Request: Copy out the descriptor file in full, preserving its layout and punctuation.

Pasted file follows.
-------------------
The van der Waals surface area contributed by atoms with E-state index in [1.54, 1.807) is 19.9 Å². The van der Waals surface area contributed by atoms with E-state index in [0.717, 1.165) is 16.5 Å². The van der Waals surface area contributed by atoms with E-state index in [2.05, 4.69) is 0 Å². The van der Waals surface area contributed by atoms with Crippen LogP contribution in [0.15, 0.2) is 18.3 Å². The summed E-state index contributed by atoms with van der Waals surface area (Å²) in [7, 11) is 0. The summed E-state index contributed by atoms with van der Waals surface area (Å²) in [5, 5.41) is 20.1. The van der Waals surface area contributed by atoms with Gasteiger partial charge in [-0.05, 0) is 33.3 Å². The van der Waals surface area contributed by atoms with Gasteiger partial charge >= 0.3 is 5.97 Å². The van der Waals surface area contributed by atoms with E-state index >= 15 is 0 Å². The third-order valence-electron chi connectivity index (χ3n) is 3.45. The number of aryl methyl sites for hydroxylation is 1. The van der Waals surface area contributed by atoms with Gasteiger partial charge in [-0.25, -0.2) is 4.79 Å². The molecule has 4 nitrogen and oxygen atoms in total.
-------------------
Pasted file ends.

The van der Waals surface area contributed by atoms with E-state index in [1.54, 1.807) is 19.9 Å². The van der Waals surface area contributed by atoms with E-state index in [0.717, 1.165) is 16.5 Å². The van der Waals surface area contributed by atoms with E-state index in [2.05, 4.69) is 0 Å². The van der Waals surface area contributed by atoms with Crippen LogP contribution in [0.15, 0.2) is 18.3 Å². The summed E-state index contributed by atoms with van der Waals surface area (Å²) in [7, 11) is 0. The summed E-state index contributed by atoms with van der Waals surface area (Å²) in [5, 5.41) is 20.1. The van der Waals surface area contributed by atoms with Gasteiger partial charge in [-0.05, 0) is 33.3 Å². The van der Waals surface area contributed by atoms with Gasteiger partial charge >= 0.3 is 5.97 Å². The van der Waals surface area contributed by atoms with E-state index >= 15 is 0 Å². The third-order valence-electron chi connectivity index (χ3n) is 3.45. The number of aryl methyl sites for hydroxylation is 1. The van der Waals surface area contributed by atoms with Gasteiger partial charge in [-0.25, -0.2) is 4.79 Å². The molecule has 4 nitrogen and oxygen atoms in total.